helping teachers integrate new concepts in health sciences into the

classrooms.  Student participants should be assessed to determine if it

has increased their awareness and/or interest in the health sciences.

To the extent possible, students should be followed to determine if

they attended and/or graduated from college and, if so, their major

academic area of concentration.

Specific characteristics regarding the student and teachers activities

are as follows.

Student Activities

The most important aspect of this program is the research laboratory

experience.  The program provides for matching high school students for

approximately six to eight weeks in the summer, with a ratio of not

more than two students to one mentor, in an active research laboratory.

It is expected that the applicant will describe a research program that

will provide:

o  an independent, hands-on, mentored laboratory experience with

attainable goals which introduces the students to some of the latest

concepts in biomedical science;

o  mentoring and career guidance by biomedical/behavioral scientists;

o  an opportunity for students to participate in various laboratory

activities and acquaint them with the environment

and resources of the institution.

A program of special summer scientific enrichment activities must be

proposed.  Such activities may include, but are not limited to:

programs on research opportunities and careers within the health

sciences, bioethical issues in biomedical/behavioral research or

implications of the human genome effort.  A final forum should be held

where students present their research results.

In order to maximize the long-term effects of the summer experience,

follow-up activities such as seminars, workshops or Saturday study

groups may occur during the academic year if the students are located

within reasonable distance of the research institution.  Mentors should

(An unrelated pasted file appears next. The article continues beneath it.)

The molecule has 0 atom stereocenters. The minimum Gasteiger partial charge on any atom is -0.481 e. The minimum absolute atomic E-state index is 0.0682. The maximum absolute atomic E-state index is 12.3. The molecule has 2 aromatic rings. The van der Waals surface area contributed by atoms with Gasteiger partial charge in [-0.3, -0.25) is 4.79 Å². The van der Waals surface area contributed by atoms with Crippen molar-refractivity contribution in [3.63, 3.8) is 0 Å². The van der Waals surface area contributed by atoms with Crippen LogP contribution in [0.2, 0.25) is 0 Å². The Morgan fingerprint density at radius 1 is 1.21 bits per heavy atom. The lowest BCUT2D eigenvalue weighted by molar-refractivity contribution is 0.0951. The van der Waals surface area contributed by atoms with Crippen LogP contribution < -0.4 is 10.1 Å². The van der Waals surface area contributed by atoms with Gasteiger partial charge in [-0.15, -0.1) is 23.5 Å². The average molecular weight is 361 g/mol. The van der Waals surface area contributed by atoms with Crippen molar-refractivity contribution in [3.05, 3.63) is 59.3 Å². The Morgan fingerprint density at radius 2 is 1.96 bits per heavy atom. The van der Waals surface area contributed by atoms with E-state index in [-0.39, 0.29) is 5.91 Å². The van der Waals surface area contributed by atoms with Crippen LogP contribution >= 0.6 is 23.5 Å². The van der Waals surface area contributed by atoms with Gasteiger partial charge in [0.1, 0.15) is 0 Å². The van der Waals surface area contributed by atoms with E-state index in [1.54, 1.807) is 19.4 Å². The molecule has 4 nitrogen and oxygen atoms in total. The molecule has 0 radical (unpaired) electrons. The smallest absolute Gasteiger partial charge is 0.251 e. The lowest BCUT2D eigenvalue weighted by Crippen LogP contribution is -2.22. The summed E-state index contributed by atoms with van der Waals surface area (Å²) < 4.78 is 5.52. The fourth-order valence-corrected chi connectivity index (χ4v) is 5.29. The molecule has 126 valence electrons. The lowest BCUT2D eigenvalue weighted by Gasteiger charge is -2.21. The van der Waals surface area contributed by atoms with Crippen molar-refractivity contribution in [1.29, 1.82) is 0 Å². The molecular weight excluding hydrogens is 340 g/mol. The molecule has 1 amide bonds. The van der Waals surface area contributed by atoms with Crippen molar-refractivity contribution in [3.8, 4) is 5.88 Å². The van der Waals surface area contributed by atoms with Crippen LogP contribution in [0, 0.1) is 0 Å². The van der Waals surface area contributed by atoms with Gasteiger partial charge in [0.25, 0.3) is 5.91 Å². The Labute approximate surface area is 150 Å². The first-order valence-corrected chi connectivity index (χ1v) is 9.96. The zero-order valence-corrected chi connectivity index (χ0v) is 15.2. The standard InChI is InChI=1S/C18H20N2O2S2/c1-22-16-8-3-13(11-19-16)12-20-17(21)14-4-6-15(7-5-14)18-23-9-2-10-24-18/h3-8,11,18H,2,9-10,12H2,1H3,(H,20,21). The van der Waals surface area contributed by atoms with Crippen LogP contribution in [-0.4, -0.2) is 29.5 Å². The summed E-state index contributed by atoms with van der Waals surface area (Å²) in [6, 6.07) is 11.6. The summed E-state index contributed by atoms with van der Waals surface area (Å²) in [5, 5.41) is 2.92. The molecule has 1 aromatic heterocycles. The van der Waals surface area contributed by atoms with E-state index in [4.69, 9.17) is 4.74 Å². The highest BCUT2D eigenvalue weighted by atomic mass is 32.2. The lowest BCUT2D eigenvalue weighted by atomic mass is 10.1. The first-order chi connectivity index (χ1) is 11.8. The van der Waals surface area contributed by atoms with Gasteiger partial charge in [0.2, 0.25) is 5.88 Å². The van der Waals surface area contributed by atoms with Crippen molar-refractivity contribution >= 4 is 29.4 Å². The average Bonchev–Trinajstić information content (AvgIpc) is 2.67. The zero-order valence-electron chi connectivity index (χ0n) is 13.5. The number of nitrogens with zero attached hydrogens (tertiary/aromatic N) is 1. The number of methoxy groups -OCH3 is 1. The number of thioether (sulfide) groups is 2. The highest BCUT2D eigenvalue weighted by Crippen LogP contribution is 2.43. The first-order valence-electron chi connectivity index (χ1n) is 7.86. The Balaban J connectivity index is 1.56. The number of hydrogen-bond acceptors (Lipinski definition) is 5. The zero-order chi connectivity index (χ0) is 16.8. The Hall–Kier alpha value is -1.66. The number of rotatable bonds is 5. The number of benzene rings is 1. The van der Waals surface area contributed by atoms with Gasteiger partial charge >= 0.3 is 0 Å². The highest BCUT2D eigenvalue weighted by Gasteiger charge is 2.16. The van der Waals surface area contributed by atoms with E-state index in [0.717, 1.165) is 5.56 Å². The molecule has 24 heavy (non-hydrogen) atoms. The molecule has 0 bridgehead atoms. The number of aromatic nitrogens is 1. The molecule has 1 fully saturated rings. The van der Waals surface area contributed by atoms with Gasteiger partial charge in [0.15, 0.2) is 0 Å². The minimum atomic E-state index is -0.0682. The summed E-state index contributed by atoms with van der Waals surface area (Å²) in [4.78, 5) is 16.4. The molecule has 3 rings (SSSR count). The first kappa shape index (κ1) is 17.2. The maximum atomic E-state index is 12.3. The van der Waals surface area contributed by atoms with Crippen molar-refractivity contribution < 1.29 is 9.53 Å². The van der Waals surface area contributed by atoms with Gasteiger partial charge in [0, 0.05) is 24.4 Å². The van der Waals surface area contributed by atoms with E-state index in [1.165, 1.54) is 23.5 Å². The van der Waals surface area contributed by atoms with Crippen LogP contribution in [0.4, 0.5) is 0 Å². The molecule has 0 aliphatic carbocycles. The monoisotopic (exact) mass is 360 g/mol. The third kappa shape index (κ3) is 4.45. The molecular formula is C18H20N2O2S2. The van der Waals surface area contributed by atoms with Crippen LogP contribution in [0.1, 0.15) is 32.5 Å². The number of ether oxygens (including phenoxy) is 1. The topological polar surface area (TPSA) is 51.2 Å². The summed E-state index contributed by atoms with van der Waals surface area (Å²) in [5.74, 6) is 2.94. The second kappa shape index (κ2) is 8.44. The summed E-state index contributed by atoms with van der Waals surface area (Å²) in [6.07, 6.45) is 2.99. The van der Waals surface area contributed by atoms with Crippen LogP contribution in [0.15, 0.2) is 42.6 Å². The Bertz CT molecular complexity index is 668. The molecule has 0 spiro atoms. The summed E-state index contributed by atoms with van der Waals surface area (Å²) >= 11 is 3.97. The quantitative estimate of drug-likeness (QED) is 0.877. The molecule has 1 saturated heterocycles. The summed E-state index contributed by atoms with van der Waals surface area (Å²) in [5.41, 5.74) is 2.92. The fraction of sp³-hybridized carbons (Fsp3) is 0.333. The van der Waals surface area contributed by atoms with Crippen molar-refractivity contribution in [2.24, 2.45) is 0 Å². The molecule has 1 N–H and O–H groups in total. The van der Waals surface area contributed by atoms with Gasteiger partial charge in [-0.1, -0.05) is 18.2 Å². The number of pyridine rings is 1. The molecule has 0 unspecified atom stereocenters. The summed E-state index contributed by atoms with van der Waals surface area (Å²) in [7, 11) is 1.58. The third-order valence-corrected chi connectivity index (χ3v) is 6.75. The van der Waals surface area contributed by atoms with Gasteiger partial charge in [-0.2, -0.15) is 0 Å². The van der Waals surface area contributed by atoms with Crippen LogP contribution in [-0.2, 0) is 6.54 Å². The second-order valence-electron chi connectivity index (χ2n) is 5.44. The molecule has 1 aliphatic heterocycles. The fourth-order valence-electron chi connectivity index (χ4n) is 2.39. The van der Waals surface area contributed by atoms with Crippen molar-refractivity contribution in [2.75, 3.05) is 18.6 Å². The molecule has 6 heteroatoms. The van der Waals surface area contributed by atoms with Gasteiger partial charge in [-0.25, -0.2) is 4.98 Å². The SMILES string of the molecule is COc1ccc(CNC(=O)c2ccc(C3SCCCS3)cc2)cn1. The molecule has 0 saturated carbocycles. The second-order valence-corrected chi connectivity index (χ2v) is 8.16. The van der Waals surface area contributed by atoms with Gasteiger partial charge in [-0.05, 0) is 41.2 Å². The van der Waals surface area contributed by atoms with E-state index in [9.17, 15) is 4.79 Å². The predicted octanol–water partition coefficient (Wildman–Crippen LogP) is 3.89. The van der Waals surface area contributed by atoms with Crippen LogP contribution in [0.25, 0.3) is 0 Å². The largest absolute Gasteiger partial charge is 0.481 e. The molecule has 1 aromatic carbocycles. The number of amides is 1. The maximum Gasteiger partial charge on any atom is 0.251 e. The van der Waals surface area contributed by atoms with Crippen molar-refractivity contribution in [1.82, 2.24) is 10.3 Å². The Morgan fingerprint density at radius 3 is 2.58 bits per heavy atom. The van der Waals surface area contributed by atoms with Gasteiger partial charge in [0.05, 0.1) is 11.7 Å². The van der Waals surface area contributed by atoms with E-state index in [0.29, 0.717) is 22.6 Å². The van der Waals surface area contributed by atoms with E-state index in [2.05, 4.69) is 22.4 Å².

also try to visit students' schools to meet with teachers, recruit

future candidates for the program and help build effective partnerships

between the research institutions and secondary schools.

Recruitment and selection criteria for students should include:  the

student's motivation, ability, scholastic aptitude, and

accomplishments.  In addition, consideration should be given to science

teachers' recommendations.

Teacher Activities

K-12 teachers are the key individuals in increasing the pool of

scientifically skilled minority high school students.  However, most

preservice teaching programs do not require a hands-on laboratory

experience;  most elementary school teachers have had no opportunity

for training in science; and most middle, junior, and senior high

school teachers need retraining in the latest scientific concepts.

To address these deficiencies, the proposed program should provide

inservice and preservice teachers with an intensive hands-on mentored

laboratory research experience of four weeks or more that:

o  exposes them to contemporary concepts in the health sciences

o  introduces them to modern laboratory techniques, including


o  enables them, in collaboration with their research mentor, to

prepare new discovery-based lesson plans.

Unless the teachers' schools are geographically remote, the teacher

programs must include follow-up components in which the participants

discuss their experiences in implementing new scientific activities

into the classroom.  An important aspect of the program is to develop

continuing partnership relationships between teachers and mentors to

improve the teaching of life sciences at the precollege level and to

stimulate students interest in health science careers.

Recruitment and selection criteria for inservice teachers should

include: experience and teaching responsibilities, level of interest in

participating in a research program, expected impact on their teaching

programs, ability to stimulate minority students to pursue scientific

careers, and future plans for continued interaction with the research


Recruitment and selection criteria for preservice teachers should

include the commitment to participate in a research program and the

expressed interest to teach life sciences at the K-12 level with a

focus on minority students.


Applications are to be submitted using form PHS 398 (rev. 9/91).  These